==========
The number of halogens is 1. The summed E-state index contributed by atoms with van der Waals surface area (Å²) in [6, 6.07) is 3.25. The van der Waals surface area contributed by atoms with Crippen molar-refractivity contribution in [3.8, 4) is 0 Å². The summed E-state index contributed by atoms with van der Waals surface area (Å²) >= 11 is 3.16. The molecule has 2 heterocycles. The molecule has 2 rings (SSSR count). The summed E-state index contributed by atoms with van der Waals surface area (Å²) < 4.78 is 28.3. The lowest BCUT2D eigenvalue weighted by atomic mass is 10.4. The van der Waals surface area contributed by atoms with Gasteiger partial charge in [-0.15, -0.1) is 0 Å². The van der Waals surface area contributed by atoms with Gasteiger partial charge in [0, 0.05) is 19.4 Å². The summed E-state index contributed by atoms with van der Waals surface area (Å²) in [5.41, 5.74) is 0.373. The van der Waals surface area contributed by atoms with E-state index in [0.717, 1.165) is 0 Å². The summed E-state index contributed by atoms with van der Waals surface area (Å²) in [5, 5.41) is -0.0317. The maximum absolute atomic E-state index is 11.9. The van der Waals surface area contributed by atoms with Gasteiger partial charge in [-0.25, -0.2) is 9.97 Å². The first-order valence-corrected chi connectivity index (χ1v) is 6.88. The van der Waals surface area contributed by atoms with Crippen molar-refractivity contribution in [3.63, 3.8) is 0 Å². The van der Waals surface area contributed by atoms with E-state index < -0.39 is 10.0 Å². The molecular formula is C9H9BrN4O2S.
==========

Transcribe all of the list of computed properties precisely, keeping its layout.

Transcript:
The number of halogens is 1. The summed E-state index contributed by atoms with van der Waals surface area (Å²) in [6, 6.07) is 3.25. The van der Waals surface area contributed by atoms with Crippen molar-refractivity contribution in [3.8, 4) is 0 Å². The summed E-state index contributed by atoms with van der Waals surface area (Å²) >= 11 is 3.16. The molecule has 2 heterocycles. The molecule has 2 rings (SSSR count). The summed E-state index contributed by atoms with van der Waals surface area (Å²) < 4.78 is 28.3. The lowest BCUT2D eigenvalue weighted by atomic mass is 10.4. The van der Waals surface area contributed by atoms with Gasteiger partial charge in [-0.15, -0.1) is 0 Å². The van der Waals surface area contributed by atoms with Gasteiger partial charge in [0, 0.05) is 19.4 Å². The summed E-state index contributed by atoms with van der Waals surface area (Å²) in [5.41, 5.74) is 0.373. The van der Waals surface area contributed by atoms with E-state index in [0.717, 1.165) is 0 Å². The summed E-state index contributed by atoms with van der Waals surface area (Å²) in [5, 5.41) is -0.0317. The maximum absolute atomic E-state index is 11.9. The van der Waals surface area contributed by atoms with Gasteiger partial charge in [-0.25, -0.2) is 9.97 Å². The first-order valence-corrected chi connectivity index (χ1v) is 6.88. The van der Waals surface area contributed by atoms with Crippen molar-refractivity contribution in [3.63, 3.8) is 0 Å². The van der Waals surface area contributed by atoms with E-state index < -0.39 is 10.0 Å². The molecular formula is C9H9BrN4O2S.